In any case, whilst you may fit more JPEGs on your memory card, this is only one 'benefit' to JPEG (although I don't really consider it an advantage since I have a good supply of cards) as opposed to the more significant advantage of lossless image quality gained from shooting RAW.
12-12-2009, 07:31 AM   #10
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For Raw shooters:
When you shoot raw what PP adjustment did you do with it?
Do you just convert it to jpeg w/ out any PP?
12-12-2009, 08:23 AM   #11
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With JPEG's, the camera does a lot of image processing automatically. Saturation, sharpnes, contrast, white balance. You can adjust these parameters in the camera before you take the image, but when the image is taken and you change your mind - adjusting those parameters afterwards on the image doesn't give as good results as RAW format.
This is because RAW format doesn't include processing of the image. Parameters are saved with the RAW-format, but they have no effect. And when you process the RAW images, "develop" them, you have more freedom to experiment with different settings to get the look your want.

So with RAW you have more creative freedom, but with JPEG's you get a more finished image right away that is suitable for webb or printing.

RAW requires more skill to use, in post processing.
12-12-2009, 08:27 AM   #12
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Say you take a picture of a white wall

Raw would do this: White pixel, White pixel, White pixel, White pixel, White pixel.
Jpeg would do this: (White pixel x 4000).
12-12-2009, 12:29 PM   #13
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QuoteOriginally posted by PentaxPoke Quote
I think it actually might be a lot of work for someone who is "new to anything digital." With jpeg, she can just drag and drop, and enjoy the pictures. No need for "workflow."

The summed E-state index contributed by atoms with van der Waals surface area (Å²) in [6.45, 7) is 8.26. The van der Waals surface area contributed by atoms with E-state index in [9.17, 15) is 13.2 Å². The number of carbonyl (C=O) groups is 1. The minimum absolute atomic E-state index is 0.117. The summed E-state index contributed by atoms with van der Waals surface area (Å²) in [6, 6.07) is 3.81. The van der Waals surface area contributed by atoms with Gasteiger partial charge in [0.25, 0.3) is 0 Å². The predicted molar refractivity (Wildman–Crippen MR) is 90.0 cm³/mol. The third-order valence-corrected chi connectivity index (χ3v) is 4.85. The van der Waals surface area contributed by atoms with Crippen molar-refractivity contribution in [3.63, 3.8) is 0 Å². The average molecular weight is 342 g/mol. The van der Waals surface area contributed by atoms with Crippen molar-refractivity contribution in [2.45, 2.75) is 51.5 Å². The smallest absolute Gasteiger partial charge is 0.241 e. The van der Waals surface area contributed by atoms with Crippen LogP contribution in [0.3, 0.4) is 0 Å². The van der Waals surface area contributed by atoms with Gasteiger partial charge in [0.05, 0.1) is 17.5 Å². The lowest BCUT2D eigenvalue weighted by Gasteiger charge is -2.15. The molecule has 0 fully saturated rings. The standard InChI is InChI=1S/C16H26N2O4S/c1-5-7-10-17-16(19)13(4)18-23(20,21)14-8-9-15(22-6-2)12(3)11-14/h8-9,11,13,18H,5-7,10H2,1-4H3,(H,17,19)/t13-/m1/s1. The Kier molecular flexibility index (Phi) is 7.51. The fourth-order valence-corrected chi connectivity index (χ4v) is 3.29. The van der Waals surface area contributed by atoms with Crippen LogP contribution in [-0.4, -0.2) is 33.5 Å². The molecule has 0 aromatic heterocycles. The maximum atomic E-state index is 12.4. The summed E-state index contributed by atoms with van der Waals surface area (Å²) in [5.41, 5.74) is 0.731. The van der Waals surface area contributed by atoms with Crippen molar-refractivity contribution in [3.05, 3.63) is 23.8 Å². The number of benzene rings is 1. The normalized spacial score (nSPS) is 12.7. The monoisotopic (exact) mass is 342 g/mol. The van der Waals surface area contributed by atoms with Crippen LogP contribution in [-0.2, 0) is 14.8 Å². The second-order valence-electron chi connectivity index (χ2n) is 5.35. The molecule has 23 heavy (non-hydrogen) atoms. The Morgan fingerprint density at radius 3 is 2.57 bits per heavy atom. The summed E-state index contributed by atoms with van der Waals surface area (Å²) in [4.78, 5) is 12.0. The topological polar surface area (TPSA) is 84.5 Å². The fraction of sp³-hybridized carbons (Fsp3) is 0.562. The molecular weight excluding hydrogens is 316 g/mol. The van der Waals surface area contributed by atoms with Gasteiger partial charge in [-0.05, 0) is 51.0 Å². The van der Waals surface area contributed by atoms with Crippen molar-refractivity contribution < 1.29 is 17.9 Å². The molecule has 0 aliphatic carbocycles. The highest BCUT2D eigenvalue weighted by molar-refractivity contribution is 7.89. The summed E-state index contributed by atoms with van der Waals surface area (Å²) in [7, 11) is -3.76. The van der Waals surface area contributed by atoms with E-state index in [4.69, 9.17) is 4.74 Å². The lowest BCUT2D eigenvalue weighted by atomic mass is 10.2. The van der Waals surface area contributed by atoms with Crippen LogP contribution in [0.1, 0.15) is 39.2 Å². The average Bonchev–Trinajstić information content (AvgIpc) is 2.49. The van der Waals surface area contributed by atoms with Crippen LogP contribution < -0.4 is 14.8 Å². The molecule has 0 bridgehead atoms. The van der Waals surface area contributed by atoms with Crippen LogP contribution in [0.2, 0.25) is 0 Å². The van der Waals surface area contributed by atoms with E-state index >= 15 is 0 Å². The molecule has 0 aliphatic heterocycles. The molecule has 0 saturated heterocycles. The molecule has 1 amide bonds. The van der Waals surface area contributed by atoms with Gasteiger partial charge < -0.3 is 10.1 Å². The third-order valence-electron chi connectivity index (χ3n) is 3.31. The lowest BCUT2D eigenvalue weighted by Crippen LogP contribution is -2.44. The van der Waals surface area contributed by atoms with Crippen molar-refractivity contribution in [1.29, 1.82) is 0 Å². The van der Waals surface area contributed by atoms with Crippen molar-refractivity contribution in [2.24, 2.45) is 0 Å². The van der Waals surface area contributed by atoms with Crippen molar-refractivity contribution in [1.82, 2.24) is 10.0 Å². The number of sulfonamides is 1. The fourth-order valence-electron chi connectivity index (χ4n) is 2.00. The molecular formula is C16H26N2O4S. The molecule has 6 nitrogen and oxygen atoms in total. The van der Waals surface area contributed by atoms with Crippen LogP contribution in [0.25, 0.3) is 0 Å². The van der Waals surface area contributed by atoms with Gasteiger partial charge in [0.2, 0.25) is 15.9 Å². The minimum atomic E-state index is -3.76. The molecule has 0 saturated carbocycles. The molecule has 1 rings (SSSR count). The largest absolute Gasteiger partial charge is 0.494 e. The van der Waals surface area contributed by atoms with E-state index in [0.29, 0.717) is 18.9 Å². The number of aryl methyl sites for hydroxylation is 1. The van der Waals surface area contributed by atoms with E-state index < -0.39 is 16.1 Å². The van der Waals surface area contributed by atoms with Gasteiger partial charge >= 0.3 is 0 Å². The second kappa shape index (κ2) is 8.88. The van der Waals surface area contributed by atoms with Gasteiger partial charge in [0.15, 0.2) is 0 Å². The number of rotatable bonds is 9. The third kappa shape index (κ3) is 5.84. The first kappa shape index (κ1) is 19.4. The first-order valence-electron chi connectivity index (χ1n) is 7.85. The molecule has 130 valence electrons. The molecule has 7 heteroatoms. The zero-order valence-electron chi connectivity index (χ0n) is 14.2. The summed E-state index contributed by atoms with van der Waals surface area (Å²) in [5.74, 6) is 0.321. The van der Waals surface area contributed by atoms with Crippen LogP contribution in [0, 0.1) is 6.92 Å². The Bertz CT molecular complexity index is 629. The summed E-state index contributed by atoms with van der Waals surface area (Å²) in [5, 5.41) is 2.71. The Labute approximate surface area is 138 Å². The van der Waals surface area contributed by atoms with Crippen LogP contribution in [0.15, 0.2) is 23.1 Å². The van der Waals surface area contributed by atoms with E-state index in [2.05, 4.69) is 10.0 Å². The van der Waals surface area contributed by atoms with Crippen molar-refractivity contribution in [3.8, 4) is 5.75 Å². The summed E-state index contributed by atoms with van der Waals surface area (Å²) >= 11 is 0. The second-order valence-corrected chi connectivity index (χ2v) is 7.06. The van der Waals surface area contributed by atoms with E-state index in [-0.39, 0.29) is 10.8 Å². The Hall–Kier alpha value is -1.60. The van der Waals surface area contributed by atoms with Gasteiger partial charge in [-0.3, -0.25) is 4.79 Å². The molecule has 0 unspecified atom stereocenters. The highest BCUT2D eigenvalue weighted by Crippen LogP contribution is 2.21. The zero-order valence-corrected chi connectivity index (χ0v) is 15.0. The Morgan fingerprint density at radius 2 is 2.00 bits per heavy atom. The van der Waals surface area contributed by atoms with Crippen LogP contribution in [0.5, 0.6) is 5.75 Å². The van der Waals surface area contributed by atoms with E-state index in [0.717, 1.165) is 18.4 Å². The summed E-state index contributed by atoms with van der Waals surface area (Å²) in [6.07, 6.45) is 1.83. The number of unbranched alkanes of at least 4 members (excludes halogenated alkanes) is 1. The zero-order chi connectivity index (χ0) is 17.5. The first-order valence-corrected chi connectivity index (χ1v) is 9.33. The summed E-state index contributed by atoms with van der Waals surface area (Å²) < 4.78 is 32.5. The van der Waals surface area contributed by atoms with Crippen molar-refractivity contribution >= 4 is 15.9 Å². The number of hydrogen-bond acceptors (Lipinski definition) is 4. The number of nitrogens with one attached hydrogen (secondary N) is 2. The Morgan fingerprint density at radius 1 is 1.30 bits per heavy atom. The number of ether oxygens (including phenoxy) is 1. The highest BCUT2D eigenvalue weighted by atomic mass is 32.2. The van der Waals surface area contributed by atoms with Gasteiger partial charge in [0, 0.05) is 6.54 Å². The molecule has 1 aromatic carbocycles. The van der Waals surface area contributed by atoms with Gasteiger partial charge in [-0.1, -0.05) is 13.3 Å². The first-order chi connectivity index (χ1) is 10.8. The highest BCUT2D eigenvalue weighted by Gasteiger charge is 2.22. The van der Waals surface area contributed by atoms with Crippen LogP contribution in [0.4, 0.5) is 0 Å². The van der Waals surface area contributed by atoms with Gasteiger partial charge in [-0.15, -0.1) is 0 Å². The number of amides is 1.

Using modern software like Lightroom, Aperture, ACDSee Pro, or Lightzone, there is no difference apparent to the user between JPEG and RAW.
12-12-2009, 12:36 PM   #14
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QuoteOriginally posted by rustynail925 Quote
For Raw shooters:
When you shoot raw what PP adjustment did you do with it?
Do you just convert it to jpeg w/ out any PP?
Whether I shoot RAW or not has *nothing* to do with how much PP I might want to do. If it's too dark, I'll lighten it - whether JPEG or RAW doesn't matter. If I don't like the color (WB was off, for instance), I'll change it - whether JPEG or RAW doesn't matter. If the picture is too soft, I'll sharpen it - whether JPEG or RAW doesn't matter. If it's noisy I'll apply NR - whether JPEG or RAW doesn't matter. And so on.

That's why I say shooting RAW in itself doesn't really mean any more or less PP work than shooting JPEG. And using modern software, the actual process of making the adjustments is no different. But most of the adjustments I mentioned will come out looking better if you star from RAW, unless you're making only fairly small adjustments.
12-12-2009, 12:57 PM   #15
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QuoteOriginally posted by rustynail925 Quote
For Raw shooters:
When you shoot raw what PP adjustment did you do with it?
Do you just convert it to jpeg w/ out any PP?
A very open-ended question you ask, but basically it depends on the image. I try my best to get the result I want from out of the camera (including the use of flash), but then realise that almost all my results require some boosting of contrast, colour or dodging/burning to bring the best out of them (to my personal liking). Once you visualise the result in your head, you can shoot with PP in mind, which is particularly important in high contrast scenes where you may want to preserve highlights or bracket to process for HDR.

You cannot convert from RAW to JPEG without any PP as the mere conversion process itself is a form of PP. You can just allow your RAW converter to choose its settings for you and convert your images that way, but that would defeat the purpose of shooting RAW.